Eight states have legalized marijuana for recreational use, and of those, only Washington does not allow people to grow their own pot plants. But that could be about to change.
The state's marijuana regulatory agency, the State Liquor and Cannabis Board (LCB), has announced that it will consider allowing personal home grows. The impetus for the move comes from the state legislature, which passed a bill this year directing the agency to study options for allowing personal cultivation.
Currently, the only people who can grow their own marijuana in Washington are registered medical marijuana patients. But allowing home grows under the recreational marijuana law would potentially vastly increase the number of people able to grow their own supply.
While the state is moving toward allowing home cultivation, it is contemplating a more highly regulated approach than other legal states. In its presss release announcing an October 4 public hearing on the issue, the LCB laid out three options for moving forward:
Option 1: Tightly Regulated Recreational Marijuana Home Grows
Would allow up to four plants per household, but would require home growers to obtain a state permit and enter their plants with the state traceability system.
Option 2: Local Control of Recreational Marijuana Home Grows
Would allow up to four plants per household, but would require a local permit. Plants would not have to be entered in the state traceability system. Local authorities could limit home cultivation to fewer than four plants if they wished.
Option 3. Recreational Home Grows are Prohibited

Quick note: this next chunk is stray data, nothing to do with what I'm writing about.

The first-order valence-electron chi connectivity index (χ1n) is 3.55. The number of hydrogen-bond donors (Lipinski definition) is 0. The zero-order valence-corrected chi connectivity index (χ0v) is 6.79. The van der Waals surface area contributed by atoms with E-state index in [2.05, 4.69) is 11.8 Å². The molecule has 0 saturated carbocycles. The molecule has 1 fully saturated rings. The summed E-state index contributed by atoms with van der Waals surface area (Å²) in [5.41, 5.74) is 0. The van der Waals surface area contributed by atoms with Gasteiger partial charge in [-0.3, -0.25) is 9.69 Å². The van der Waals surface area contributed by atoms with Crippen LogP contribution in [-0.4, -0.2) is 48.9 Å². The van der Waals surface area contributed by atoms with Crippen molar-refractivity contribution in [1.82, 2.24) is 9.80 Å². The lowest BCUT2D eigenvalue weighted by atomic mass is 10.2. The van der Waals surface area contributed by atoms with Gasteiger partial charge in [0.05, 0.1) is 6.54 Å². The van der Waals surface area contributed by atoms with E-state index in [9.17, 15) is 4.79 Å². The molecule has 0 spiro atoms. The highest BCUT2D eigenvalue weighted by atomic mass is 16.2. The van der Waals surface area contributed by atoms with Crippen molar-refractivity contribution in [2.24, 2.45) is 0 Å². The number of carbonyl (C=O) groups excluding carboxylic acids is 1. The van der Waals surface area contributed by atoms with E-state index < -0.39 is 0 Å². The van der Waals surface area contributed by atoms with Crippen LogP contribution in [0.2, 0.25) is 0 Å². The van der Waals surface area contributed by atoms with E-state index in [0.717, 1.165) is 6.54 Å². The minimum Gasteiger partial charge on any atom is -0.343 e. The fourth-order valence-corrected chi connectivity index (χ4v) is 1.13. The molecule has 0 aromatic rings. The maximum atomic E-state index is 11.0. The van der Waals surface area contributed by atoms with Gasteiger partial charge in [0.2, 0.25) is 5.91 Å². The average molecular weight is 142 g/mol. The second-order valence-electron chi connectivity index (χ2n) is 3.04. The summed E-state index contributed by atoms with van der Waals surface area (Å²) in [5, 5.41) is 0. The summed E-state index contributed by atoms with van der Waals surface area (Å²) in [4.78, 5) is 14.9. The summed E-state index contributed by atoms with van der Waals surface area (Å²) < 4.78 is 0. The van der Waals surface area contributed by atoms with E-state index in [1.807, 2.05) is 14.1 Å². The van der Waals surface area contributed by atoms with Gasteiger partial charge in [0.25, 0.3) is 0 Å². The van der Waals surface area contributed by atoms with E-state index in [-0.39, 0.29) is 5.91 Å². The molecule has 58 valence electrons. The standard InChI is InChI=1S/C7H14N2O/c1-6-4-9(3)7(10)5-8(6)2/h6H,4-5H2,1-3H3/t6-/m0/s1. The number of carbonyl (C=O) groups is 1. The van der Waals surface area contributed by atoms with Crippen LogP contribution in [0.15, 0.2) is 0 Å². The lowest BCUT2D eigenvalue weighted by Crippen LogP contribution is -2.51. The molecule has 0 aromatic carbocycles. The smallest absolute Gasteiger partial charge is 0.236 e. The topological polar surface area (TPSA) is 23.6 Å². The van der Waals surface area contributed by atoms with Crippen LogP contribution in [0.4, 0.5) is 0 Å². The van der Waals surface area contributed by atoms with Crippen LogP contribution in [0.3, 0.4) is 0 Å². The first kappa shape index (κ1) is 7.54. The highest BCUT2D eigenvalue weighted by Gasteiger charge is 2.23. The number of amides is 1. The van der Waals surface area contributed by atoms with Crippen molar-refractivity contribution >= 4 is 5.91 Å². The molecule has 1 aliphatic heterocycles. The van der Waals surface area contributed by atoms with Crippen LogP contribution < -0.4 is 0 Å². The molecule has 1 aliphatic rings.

That would be the status quo. Recreational marijuana consumers would be forced to rely on the state-regulated market to obtain their pot. Or the black market.
There is a fourth option, which the LCB didn't offer up, but which is the case in the other legal pot states: Allowing people to grow their own small number of pot plants without the necessity of obtaining a permit from either the state or local authorities. After all, we're talking about growing a plant in your house or yard here. When it comes to growing your own, the attitude of many Washington marijuana consumers is likely to be: "Permits? We don’t need no stinking permits!"
Enjoy this piece?
… then let us make a small request. AlterNet’s journalists work tirelessly to counter the traditional corporate media narrative. We’re here seven days a week, 365 days a year. And we’re proud to say that we’ve been bringing you the real, unfiltered news for 20 years—longer than any other progressive news site on the Internet.
It’s through the generosity of our supporters that we’re able to share with you all the underreported news you need to know. Independent journalism is increasingly imperiled; ads alone can’t pay our bills. AlterNet counts on readers like you to support our coverage. Did you enjoy content from David Cay Johnston, Common Dreams, Raw Story and Robert Reich? Opinion from Salon and Jim Hightower? Analysis by The Conversation? Then join the hundreds of readers who have supported AlterNet this year.
Every reader contribution, whatever the amount, makes a tremendous difference. Help ensure AlterNet remains independent long into the future. Support progressive journalism with a one-time contribution to AlterNet, or click here to become a subscriber. Thank you. Click here to donate by check.